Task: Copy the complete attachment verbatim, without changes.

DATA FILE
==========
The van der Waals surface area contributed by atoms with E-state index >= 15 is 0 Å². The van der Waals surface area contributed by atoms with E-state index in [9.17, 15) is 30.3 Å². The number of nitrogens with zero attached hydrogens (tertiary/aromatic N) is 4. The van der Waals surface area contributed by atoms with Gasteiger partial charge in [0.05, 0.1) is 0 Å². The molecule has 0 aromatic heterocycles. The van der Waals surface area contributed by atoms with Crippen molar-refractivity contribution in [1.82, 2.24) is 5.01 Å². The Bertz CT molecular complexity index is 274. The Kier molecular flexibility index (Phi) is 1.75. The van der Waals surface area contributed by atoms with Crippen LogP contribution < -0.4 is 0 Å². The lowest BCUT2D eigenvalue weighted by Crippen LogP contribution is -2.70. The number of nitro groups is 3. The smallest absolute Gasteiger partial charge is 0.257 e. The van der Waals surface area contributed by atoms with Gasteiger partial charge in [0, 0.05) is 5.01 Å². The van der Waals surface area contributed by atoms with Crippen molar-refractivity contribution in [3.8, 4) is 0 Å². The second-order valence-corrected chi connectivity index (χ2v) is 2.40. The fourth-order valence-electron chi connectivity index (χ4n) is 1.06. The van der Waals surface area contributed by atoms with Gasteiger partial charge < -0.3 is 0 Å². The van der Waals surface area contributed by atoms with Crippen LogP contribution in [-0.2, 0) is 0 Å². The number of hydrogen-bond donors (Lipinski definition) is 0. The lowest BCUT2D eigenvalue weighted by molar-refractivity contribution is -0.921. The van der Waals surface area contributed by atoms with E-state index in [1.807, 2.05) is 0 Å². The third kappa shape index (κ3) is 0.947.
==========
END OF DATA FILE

The van der Waals surface area contributed by atoms with E-state index >= 15 is 0 Å². The van der Waals surface area contributed by atoms with E-state index in [9.17, 15) is 30.3 Å². The number of nitrogens with zero attached hydrogens (tertiary/aromatic N) is 4. The van der Waals surface area contributed by atoms with Gasteiger partial charge in [0.05, 0.1) is 0 Å². The molecule has 0 aromatic heterocycles. The van der Waals surface area contributed by atoms with Crippen molar-refractivity contribution in [1.82, 2.24) is 5.01 Å². The Bertz CT molecular complexity index is 274. The Kier molecular flexibility index (Phi) is 1.75. The van der Waals surface area contributed by atoms with Crippen LogP contribution < -0.4 is 0 Å². The lowest BCUT2D eigenvalue weighted by Crippen LogP contribution is -2.70. The number of nitro groups is 3. The smallest absolute Gasteiger partial charge is 0.257 e. The van der Waals surface area contributed by atoms with Gasteiger partial charge in [0, 0.05) is 5.01 Å². The van der Waals surface area contributed by atoms with Crippen molar-refractivity contribution in [3.8, 4) is 0 Å². The second-order valence-corrected chi connectivity index (χ2v) is 2.40. The fourth-order valence-electron chi connectivity index (χ4n) is 1.06. The van der Waals surface area contributed by atoms with Gasteiger partial charge < -0.3 is 0 Å². The van der Waals surface area contributed by atoms with Crippen LogP contribution in [-0.2, 0) is 0 Å². The number of hydrogen-bond donors (Lipinski definition) is 0. The lowest BCUT2D eigenvalue weighted by molar-refractivity contribution is -0.921. The van der Waals surface area contributed by atoms with E-state index in [1.807, 2.05) is 0 Å². The third kappa shape index (κ3) is 0.947.